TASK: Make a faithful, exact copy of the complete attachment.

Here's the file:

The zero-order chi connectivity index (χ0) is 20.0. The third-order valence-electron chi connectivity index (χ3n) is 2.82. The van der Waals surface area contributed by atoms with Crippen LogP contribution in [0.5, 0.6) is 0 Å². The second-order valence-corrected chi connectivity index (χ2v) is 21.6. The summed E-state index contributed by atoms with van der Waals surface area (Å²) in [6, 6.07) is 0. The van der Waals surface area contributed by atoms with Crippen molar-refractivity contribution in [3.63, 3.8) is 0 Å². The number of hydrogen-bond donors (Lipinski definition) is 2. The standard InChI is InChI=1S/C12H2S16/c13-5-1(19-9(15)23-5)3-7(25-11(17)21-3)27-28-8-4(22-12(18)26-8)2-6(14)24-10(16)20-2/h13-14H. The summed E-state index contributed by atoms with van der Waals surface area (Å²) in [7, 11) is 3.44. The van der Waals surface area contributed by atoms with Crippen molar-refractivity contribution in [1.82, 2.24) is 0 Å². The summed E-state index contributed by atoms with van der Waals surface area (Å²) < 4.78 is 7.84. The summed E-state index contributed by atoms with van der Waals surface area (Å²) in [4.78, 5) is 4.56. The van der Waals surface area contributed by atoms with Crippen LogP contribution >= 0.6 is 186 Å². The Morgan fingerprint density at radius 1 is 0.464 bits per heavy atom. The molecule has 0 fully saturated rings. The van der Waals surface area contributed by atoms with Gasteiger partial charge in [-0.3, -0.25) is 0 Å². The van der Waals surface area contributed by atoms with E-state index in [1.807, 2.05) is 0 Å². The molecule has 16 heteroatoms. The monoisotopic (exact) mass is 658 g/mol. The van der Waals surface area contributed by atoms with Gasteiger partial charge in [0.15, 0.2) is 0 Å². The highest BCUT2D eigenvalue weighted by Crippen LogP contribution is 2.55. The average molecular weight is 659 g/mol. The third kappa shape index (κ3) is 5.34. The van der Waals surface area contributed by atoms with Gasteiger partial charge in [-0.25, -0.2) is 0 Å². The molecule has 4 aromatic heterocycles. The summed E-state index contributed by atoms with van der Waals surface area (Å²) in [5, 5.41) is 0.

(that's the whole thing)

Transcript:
The zero-order chi connectivity index (χ0) is 20.0. The third-order valence-electron chi connectivity index (χ3n) is 2.82. The van der Waals surface area contributed by atoms with Crippen LogP contribution in [0.5, 0.6) is 0 Å². The second-order valence-corrected chi connectivity index (χ2v) is 21.6. The summed E-state index contributed by atoms with van der Waals surface area (Å²) in [6, 6.07) is 0. The van der Waals surface area contributed by atoms with Crippen molar-refractivity contribution in [3.63, 3.8) is 0 Å². The number of hydrogen-bond donors (Lipinski definition) is 2. The standard InChI is InChI=1S/C12H2S16/c13-5-1(19-9(15)23-5)3-7(25-11(17)21-3)27-28-8-4(22-12(18)26-8)2-6(14)24-10(16)20-2/h13-14H. The summed E-state index contributed by atoms with van der Waals surface area (Å²) in [7, 11) is 3.44. The van der Waals surface area contributed by atoms with Crippen molar-refractivity contribution in [1.82, 2.24) is 0 Å². The summed E-state index contributed by atoms with van der Waals surface area (Å²) < 4.78 is 7.84. The summed E-state index contributed by atoms with van der Waals surface area (Å²) in [4.78, 5) is 4.56. The van der Waals surface area contributed by atoms with Crippen LogP contribution >= 0.6 is 186 Å². The Morgan fingerprint density at radius 1 is 0.464 bits per heavy atom. The molecule has 0 fully saturated rings. The van der Waals surface area contributed by atoms with Gasteiger partial charge in [-0.3, -0.25) is 0 Å². The van der Waals surface area contributed by atoms with E-state index in [1.807, 2.05) is 0 Å². The molecule has 16 heteroatoms. The monoisotopic (exact) mass is 658 g/mol. The van der Waals surface area contributed by atoms with Gasteiger partial charge in [0.15, 0.2) is 0 Å². The highest BCUT2D eigenvalue weighted by Crippen LogP contribution is 2.55. The average molecular weight is 659 g/mol. The third kappa shape index (κ3) is 5.34. The van der Waals surface area contributed by atoms with Gasteiger partial charge in [-0.25, -0.2) is 0 Å². The molecule has 4 aromatic heterocycles. The summed E-state index contributed by atoms with van der Waals surface area (Å²) in [5, 5.41) is 0.